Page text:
Screening ProcedureIn addition to whatever papers and examinations are assigned in first-year courses a screening process will occur in May. This process will include a review of each student's grades, an analysis of competence in written communications and reports by each faculty member who has had course or other responsibility for a student. Based upon this review, the Ph.D. committee will determine whether to formally admit a student into the Ph.D. program in the area of specialization. Students who have not performed satisfactorily will be dropped from the program. The review shall normally be completed and results communicated to students by June 1. If additional data is needed, students may be required to take a written or oral examination or complete a written assignment. In some cases a first-year summer project may be taken into account in determining whether a student should continue in the program.
Advisor and Guidance CommitteeAn advisor from the Ph.D. faculty is appointed at the beginning of the student's first academic year. After the screening exam has been passed, the guidance committee is established by the Graduate School upon recommendation of the director of the doctoral program. The guidance committee is comprised of five or more faculty members, one of whom must be from outside the Marshall School of Business.
Course RequirementsEach student must successfully complete one course in microeconomics or behavioral sciences, one course in statistics and one course in research design plus the core courses in his or her field of specialization. Advanced course work is specified by the student's guidance committee in preparation for the qualifying examinations in the area of specialization. The areas are: accounting, operations management, finance and business economics, management and organization, and marketing.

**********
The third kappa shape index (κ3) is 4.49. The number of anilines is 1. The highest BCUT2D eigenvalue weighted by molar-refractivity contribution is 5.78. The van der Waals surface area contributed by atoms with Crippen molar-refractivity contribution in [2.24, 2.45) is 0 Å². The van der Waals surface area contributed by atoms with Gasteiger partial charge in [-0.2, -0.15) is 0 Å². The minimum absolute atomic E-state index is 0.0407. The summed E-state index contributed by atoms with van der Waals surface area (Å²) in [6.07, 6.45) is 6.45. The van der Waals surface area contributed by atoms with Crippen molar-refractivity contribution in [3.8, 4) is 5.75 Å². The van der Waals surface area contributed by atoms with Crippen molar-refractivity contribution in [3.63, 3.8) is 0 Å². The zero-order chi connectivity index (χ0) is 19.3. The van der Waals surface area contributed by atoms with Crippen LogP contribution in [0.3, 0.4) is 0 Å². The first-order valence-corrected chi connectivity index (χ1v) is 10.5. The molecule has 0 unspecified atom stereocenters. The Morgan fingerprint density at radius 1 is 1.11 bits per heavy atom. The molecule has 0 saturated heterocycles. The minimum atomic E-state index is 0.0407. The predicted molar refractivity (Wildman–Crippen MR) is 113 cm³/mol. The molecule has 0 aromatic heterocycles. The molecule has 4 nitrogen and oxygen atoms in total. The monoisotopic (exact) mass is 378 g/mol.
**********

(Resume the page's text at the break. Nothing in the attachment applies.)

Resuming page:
Qualifying ExaminationsThe examinations qualifying a student for candidacy are comprehensive in nature. They are designed to determine the student's competence in the area of specialization.
The qualifying examinations consist of written examinations and an oral examination. The written examinations are prepared and graded by faculty and all should be passed before an oral examination can be administered by the student's guidance committee.
Doctoral DissertationThe final phase of the program is the completion of a dissertation. The dissertation must be based on original investigation that makes a substantive contribution to knowledge and demonstrates capacity for independent, scholarly research. The quality of the dissertation should meet the standards for publication in leading journals in the field.
Typically, dissertations in business administration will be research studies that advance the body of knowledge concerned with the understanding of issues and solution of problems confronting managers and administrators. As such, a dissertation will (1) develop or extend theories, techniques or models relevant to managerial problems; (2) demonstrate original applications or adaptations of existing theories, techniques or models to managerial problems in a specific area; (3) develop innovative formulations and analyses of complex managerial problems and propose creative approaches to their solution; (4) employ scientific research methodology to test empirically the validity of existing theories, techniques or models and their application to specific types of managerial problems.
A dissertation committee chair shall be requested by the student and appointed by the Ph.D. program director within 90 days after the student has passed the qualifying exams. The remaining faculty on the dissertation committee shall be appointed within six months after the student has passed the qualifying exams.
The dissertation committee must consist of at least four tenure-track faculty, one of whom is outside the Marshall School of Business. Students are encouraged to add additional faculty to the committee, especially those who might provide valuable expertise that improves the dissertation. It is important that the student select faculty members who are committed and interested in serving on the committee, since a quality dissertation requires extensive interaction with and a sizable time commitment from individual faculty members.